Via BuzzFlash, Tori found Ray McGovern's "Fixed Is Fixed:"
With last week's hearings on the Downing Street memos concluded, much work lies ahead. Now, the information in the Downing Street memos needs to be collated carefully with evidence from the mainstream media, on the Internet, and from other sources regarding what was going on in top policymaking circles in Washington in the preparations for the invasion of Iraq.
All this can be expected to take some time.
Those who have read the most recent British cabinet documents know that they show senior U.K. lawyers and diplomats desperately trying to place a veneer of legality on Prime Minister Tony Blair's promise to President George W. Bush that Britain would join the United States in launching an unprovoked attack on Iraq.
The new memos provide a wealth of information supplementing what has already been revealed--like the relatively unsung example of Elizabeth Wilmshurst, then-deputy legal adviser to the British Foreign Office. Wilmshurst kept insisting that the attack could not be squared with international law, and said it would start "a war of aggression." When her superiors caved in to Blair, Wilmshurst did the honorable thing. She resigned.
But as the word on the memos is getting out and the case is being carefully formulated, the Downing Street memos and the media coverage they are receiving are already giving the Bush administration fits as they try to slow down a train that has already left the station. British Prime Minister Tony Blair's early decision that it would be a fool's errand to challenge the authenticity of the papers has prevented the White House from labeling them spurious. Thus, the administration has concluded that smoke, rather than denial, is what is indicated.
In their opening salvo, Bush supporters have chosen to target their smoke against the most damning sentence in the many official Downing Street memos; the 11 words with which the head of British intelligence unwittingly gave away the game:
"But the intelligence and facts were being fixed around the policy."
So, while the evidence is being analyzed and timelines are being developed, it is important to muster what might be called an ad-hoc "smokescreen patrol" to identify and dispel the smoke being blown by Bush administration and its surrogates.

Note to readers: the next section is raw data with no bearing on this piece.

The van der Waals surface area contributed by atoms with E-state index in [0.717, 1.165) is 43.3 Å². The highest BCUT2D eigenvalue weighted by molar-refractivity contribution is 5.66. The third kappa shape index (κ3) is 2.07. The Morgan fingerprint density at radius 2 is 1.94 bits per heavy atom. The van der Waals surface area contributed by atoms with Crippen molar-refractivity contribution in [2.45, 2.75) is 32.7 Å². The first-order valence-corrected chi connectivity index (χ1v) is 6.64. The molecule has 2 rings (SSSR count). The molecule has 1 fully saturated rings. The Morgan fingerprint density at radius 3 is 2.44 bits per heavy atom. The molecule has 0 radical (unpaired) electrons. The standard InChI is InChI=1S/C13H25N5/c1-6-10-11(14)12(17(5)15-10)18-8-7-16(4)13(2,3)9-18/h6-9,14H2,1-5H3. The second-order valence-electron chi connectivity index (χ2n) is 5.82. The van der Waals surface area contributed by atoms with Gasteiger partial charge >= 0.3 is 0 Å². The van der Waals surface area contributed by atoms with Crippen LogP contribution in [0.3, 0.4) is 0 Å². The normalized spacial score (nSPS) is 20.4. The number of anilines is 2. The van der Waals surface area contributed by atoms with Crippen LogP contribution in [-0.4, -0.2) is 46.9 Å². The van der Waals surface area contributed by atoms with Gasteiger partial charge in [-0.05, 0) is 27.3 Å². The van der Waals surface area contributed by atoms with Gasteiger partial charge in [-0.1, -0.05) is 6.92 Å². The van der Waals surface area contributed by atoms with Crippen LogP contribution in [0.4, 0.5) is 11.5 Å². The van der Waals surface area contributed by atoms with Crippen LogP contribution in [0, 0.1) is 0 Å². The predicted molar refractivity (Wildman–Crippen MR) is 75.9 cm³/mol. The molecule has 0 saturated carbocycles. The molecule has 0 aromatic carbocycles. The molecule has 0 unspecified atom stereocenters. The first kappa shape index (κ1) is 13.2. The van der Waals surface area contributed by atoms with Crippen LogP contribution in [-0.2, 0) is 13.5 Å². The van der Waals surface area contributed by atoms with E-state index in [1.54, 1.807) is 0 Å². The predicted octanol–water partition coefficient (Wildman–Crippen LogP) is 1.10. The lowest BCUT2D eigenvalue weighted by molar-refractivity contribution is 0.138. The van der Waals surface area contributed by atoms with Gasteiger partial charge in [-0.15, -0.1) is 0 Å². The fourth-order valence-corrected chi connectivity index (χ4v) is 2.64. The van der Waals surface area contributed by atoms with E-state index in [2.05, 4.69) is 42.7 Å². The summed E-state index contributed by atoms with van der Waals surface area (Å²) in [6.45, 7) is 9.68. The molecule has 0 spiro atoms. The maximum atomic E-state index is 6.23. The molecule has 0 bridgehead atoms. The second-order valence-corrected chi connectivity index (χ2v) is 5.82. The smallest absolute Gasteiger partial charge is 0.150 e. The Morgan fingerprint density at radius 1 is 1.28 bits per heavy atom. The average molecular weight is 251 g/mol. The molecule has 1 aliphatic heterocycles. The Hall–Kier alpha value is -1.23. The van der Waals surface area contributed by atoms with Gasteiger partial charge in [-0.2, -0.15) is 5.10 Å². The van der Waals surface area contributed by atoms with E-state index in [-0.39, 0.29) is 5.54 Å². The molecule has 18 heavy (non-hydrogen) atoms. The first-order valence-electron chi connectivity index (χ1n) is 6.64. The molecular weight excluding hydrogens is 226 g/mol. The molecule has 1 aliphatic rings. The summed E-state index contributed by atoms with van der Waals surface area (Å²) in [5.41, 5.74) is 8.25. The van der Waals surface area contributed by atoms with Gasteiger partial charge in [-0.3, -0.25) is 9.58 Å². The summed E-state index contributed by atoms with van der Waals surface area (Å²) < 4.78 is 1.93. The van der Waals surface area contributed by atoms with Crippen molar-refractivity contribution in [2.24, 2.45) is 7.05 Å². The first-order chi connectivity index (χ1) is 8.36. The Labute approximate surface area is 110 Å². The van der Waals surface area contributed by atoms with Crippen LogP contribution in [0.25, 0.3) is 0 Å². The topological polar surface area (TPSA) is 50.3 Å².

Brenda e-mails to note Hamza Hendawi's (Associated Press) "Four Car Bombings in Iraq Leave 23 Dead:"
Four car bombs exploded at dusk Wednesday, killing at least 23 people, including sidewalk diners and passengers at a bus station. The coordinated attacks served as a chilling reminder of how potent militants remain in the capital despite around-the-clock American and Iraqi troop patrols.
In all, at least 32 people were killed across Iraq, including a prominent Sunni law professor assassinated by gunmen. Jassim al-Issawi was a former judge who put his name forward at one point to join the committee drafting Iraq's constitution. The assassination appeared aimed at intimidating Sunni Arabs willing to join Iraq's efforts to create a stable political system.
The U.S. military said three U.S. soldiers were killed a day earlier during combat operations west of Baghdad near the insurgent stronghold of Ramadi. At least 1,727 members of the U.S. military have died since the war began in 2003, according to an Associated Press count.
The first three car bombs - clearly coordinated - went off almost simultaneously only blocks apart in the predominantly Shiite neighborhood of Shula where al-Issawi was killed only hours earlier.
Brenda wonders if that will quiet the Operation Happy Talkers? (Will anything? Reality's really not their strong suit.)
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